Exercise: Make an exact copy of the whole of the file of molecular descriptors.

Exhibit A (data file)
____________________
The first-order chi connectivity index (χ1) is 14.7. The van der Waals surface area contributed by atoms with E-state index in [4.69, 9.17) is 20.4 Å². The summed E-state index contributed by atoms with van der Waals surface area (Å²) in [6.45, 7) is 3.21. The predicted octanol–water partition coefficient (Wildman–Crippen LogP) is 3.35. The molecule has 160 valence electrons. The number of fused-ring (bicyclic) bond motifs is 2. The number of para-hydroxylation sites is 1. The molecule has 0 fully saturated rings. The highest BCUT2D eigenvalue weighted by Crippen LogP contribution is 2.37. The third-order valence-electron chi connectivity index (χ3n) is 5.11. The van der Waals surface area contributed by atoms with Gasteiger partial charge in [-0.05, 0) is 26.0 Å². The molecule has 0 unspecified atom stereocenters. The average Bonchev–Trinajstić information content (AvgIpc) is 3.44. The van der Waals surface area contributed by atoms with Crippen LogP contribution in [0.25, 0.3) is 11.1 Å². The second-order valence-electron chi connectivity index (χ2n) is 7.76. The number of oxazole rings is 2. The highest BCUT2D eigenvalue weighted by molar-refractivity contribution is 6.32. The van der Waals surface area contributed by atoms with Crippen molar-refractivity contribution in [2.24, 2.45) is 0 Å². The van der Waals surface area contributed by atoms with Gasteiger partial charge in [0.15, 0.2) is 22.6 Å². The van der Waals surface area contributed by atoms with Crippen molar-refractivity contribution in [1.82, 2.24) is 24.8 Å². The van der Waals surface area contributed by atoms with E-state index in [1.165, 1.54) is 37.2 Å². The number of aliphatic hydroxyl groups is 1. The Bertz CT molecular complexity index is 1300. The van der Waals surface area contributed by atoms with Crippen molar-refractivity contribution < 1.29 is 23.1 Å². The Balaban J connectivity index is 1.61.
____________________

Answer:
The first-order chi connectivity index (χ1) is 14.7. The van der Waals surface area contributed by atoms with E-state index in [4.69, 9.17) is 20.4 Å². The summed E-state index contributed by atoms with van der Waals surface area (Å²) in [6.45, 7) is 3.21. The predicted octanol–water partition coefficient (Wildman–Crippen LogP) is 3.35. The molecule has 160 valence electrons. The number of fused-ring (bicyclic) bond motifs is 2. The number of para-hydroxylation sites is 1. The molecule has 0 fully saturated rings. The highest BCUT2D eigenvalue weighted by Crippen LogP contribution is 2.37. The third-order valence-electron chi connectivity index (χ3n) is 5.11. The van der Waals surface area contributed by atoms with Gasteiger partial charge in [-0.05, 0) is 26.0 Å². The molecule has 0 unspecified atom stereocenters. The average Bonchev–Trinajstić information content (AvgIpc) is 3.44. The van der Waals surface area contributed by atoms with Crippen LogP contribution in [0.25, 0.3) is 11.1 Å². The second-order valence-electron chi connectivity index (χ2n) is 7.76. The number of oxazole rings is 2. The highest BCUT2D eigenvalue weighted by molar-refractivity contribution is 6.32. The van der Waals surface area contributed by atoms with Crippen molar-refractivity contribution in [2.24, 2.45) is 0 Å². The van der Waals surface area contributed by atoms with Gasteiger partial charge in [0.15, 0.2) is 22.6 Å². The van der Waals surface area contributed by atoms with Crippen molar-refractivity contribution in [1.82, 2.24) is 24.8 Å². The van der Waals surface area contributed by atoms with E-state index in [1.165, 1.54) is 37.2 Å². The number of aliphatic hydroxyl groups is 1. The Bertz CT molecular complexity index is 1300. The van der Waals surface area contributed by atoms with Crippen molar-refractivity contribution < 1.29 is 23.1 Å². The Balaban J connectivity index is 1.61.